CFTC Chairman Gary Gensler spoke at the 2013 Annual Glauber Lecture at Harvard University, reiterating themes he has covered in past speeches regarding swaps market reform. Chairman Gensler again described the major components of swaps market reform, including:
- swap dealer oversight;
- international coordination; and
- benchmark interest rates.
He closed by stating that the CFTC is not sized to the task of overseeing the markets, calling for additions to the CFTC staff and budget.
Lofchie Comment: For readers who want to take a fuller look at the Chairman’s speech, I note that Chairman Gensler cited economist Adam Smith in a way that I thought interesting, even if the connections that Chairman Gensler made were not clear to me. First, he referred to Adam Smith’s treatise, The Wealth of Nations, as the book in which Smith wrote about the “benefits of lowering the price of information,” and went on to say that “if you make information free, the economy benefits.” While I don’t actually remember Smith writing about lowering the price of information, my failure of memory is not important. More significantly, the problem with this aspect of Chairman Gensler’s economic theory is that information is not, in fact, free. In fact, it costs tremendous amounts of money to discover, and even more to record and report to the government. Likely hundreds of millions of dollars will be spent providing the CFTC with all of the information that it demands. The fact that the government mandates the production of this information, which is produced at great expense to the market, and makes it available to the world does not make the information “free” in an economic sense. More significantly, it does not make the information, or the cost of producing the information, worthwhile; i.e., that is why a cost-benefit analysis of regulatory rules is generally required and sometimes performed.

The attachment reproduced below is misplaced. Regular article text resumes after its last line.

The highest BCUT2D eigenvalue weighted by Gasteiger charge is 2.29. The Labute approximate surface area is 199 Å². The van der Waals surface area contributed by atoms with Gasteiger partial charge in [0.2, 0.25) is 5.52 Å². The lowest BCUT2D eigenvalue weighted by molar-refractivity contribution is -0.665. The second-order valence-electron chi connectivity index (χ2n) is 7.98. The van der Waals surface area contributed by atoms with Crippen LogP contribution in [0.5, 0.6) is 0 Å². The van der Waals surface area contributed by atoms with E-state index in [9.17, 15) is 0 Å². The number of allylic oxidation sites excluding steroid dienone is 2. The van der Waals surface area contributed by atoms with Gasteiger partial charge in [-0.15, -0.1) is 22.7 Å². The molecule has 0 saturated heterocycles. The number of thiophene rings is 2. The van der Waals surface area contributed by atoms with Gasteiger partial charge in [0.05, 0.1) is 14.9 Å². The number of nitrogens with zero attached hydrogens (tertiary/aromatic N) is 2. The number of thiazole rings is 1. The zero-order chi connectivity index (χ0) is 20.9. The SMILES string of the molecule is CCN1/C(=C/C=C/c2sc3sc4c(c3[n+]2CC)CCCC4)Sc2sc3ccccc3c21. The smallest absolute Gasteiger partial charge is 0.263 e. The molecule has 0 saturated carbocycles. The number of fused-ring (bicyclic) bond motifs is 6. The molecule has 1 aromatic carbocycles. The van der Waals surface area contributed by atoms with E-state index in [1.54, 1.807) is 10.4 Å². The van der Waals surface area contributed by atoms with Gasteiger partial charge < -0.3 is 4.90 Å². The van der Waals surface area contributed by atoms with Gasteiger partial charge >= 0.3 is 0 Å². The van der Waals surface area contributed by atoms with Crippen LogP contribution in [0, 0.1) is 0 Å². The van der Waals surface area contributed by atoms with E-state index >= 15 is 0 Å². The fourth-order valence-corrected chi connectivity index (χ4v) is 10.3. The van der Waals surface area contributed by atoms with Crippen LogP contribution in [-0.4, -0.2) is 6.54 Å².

As to the benefit side of the equation, for all of the CFTC’s claims as to the benefits of transparency through “free” information, there is no link of which I am aware between the transparency of information as to swaps pricing and the financial crisis. The problem is not that swap prices were hidden; the problem is that prices of physical assets (houses) were (in retrospect) too high.
Further on the topic of “free,” Chairman Gensler goes on to say that “if access to the market is free, everybody gets to compete.” Isn’t that an argument that runs against everything in Dodd-Frank? That is, Dodd-Frank imposes very substantial regulatory costs on swap dealers and on users of swaps. Whatever arguments may be made in defense of swaps regulation, the last thing in the world that it does is make access to the market “free.” In fact, one obvious result of the costs imposed by Dodd-Frank is that midsized dealers and small customers would seem likely to exit the swaps market entirely. (It would be sensible for the government to do a survey on this issue.)
It is a tribute to the high place that Adam Smith holds as an economic theorist that Chairman Gensler chooses to cite to him in defense of Dodd-Frank. Still, one thinks of Adam Smith as a “liberal” (in the 18th-19th century “invisible hand” meaning of that term), and thus it is surprising that he should be cited in defense of a statute that is perhaps the ultimate in big regulation: a law that runs 2000 pages with rules that will likely run to 200,000 before we are done, all of it in support of a very visible hand.
See: Chairman Gensler’s Speech.
See also: CFTC Chairman Gensler Speaks on Swaps Market Reform (October 23, 2013).